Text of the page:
Algonquin lawyer charged in murder-for-hire scheme
BY DAVE GATHMAN email@example.com August 6, 2011 9:25AM
Updated: November 16, 2011 1:47AM
ALGONQUIN — In a story that sounds like it was adapted from a Hollywood movie, an Algonquin lawyer was arrested outside an Elgin restaurant while allegedly hiring a hitman to kill someone who had information that could ruin his career.
Spokesmen for the U.S. attorney’s office for Northern Illinois and the Bureau of Alcohol, Tobacco, Firearms and Explosives announced Friday that Jason W. Smiekel, 29, was charged with plotting murder for hire after being arrested at the unnamed restaurant along Randall Road Thursday afternoon.
Smiekel is accused of offering $20,000 to kill his girlfriend’s ex-husband. He reportedly had represented the woman in her divorce case. What the young lawyer didn’t know, according to the prosecution’s complaint, was that the man he was offering the money to was an undercover ATF agent.
The charge is a federal crime, according to court documents, because Smiekel used cellphones while plotting the murder and cellphones are an “interstate facility.” Assistant U.S. Attorney John McKenzie said the crime is punishable by up to 10 years in prison.
Many questions remained unanswered by federal authorities, including the name of the girlfriend and the proposed victim, what secret information the victim had, and why the case was investigated by the Bureau of Alcohol, Tobacco, Firearms and Explosives instead of the FBI or a local police agency.
According to an affidavit filed in court Friday, the situation came to federal officials’ notice after Smiekel asked a friend to help him find a hitman and that person went to the ATF with an offer to help the feds bring the lawyer to justice.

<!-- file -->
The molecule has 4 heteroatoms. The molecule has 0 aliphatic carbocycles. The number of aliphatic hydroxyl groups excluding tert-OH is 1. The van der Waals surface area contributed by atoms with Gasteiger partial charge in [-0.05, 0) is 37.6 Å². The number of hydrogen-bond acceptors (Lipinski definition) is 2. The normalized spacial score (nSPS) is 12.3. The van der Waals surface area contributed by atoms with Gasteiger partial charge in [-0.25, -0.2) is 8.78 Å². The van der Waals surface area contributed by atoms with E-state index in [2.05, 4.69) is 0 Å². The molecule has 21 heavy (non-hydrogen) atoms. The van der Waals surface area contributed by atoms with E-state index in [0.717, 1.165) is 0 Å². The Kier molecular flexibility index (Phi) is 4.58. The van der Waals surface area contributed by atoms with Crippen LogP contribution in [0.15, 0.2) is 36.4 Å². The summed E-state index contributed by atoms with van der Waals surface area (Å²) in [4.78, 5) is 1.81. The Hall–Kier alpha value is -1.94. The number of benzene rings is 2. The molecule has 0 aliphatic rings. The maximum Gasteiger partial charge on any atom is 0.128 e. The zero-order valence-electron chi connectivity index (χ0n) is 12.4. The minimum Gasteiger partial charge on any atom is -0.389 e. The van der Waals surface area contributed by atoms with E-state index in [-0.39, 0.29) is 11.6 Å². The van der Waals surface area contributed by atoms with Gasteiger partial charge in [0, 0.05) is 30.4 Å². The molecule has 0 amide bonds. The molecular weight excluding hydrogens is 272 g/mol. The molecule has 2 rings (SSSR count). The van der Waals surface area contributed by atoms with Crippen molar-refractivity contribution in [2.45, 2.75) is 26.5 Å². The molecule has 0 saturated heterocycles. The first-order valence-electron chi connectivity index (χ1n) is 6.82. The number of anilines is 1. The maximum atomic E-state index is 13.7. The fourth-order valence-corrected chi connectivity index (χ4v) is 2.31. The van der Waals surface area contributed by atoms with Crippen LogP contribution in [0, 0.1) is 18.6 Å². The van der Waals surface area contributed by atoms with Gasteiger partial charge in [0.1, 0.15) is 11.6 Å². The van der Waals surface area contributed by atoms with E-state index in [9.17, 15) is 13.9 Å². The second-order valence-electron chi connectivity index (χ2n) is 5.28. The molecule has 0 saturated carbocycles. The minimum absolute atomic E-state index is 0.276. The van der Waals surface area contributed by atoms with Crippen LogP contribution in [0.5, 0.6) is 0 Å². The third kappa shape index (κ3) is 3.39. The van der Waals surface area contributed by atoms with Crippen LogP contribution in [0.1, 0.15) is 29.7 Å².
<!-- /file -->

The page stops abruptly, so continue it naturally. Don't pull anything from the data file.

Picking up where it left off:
According to the affidavit, the whistle-blower had known Smiekel for four or five years and knew where he lived, on Sandy Creek Drive in Algonquin. But apparently the whistle-blower did not know him well enough to know what his last name was. Officials would not say whether the whistle-blower was another resident of Smiekel’s neighborhood.
The affidavit states that Smiekel spoke to the whistle-blower on July 27. The young attorney reportedly said he was desperate to have the girlfriend’s ex-husband killed before Friday, July 29, because the man was expected to testify in a court proceeding that day. Smiekel allegedly said that the man was likely to reveal things in court that would ruin his law career and leave Smiekel open to a criminal indictment.
Later, Smiekel reportedly told the whistle-blower that the court appearance had been postponed a week, to Friday, Aug. 5, but the ex-husband had to be killed before then. He said he would pay someone up to $25,000 to do the deed.
On July 30, the affidavit states, the whistle-blower instead met with two ATF agents. They equipped the man with a hidden recording device and he met again with Smiekel on July 31. This time he told Smiekel he could recommend a man named Chris who could do the job.
Chris, who actually was ATF agent Chris Bayless, then allegedly met with Smiekel on Aug. 1 in person and on Aug. 2 by phone, with both meetings being secretly recorded. The two allegedly agreed to have Smiekel pay Chris $20,000 to kill the man, and Chris said he would make the death seem to be the result of a robbery.
Prosecutors said the murder was scheduled for about 5:30 p.m. Thursday, at a site they would not reveal. At 4:17, Chris and Smiekel rendezvoused in the parking lot of the Elgin restaurant and got into Chris’s car. Smiekel allegedly then gave Chris an envelope containing $7,000 cash, as a down payment for his services. Chris then gave a signal telling other ATF agents- they should converge on the car and make the arrest.
According to the affidavit, Smiekel told the whistle-blower and Chris that he also had tried to arrange a paid “hit” on the ex-husband back in February. He said he had paid two men $8,000 as a down payment but they had shafted him by “taking off” with the money and never committing the murder.
Prosecutors said that as a lawyer, Smiekel had represented the victim’s ex-wife in her divorce case against the victim.
Friday morning, a federal judge in Rockford ordered Smiekel held without bond until a hearing Wednesday afternoon. Prosecutor McKenzie said his office will ask that Smiekel continue to be held without bond, but he would not explain why.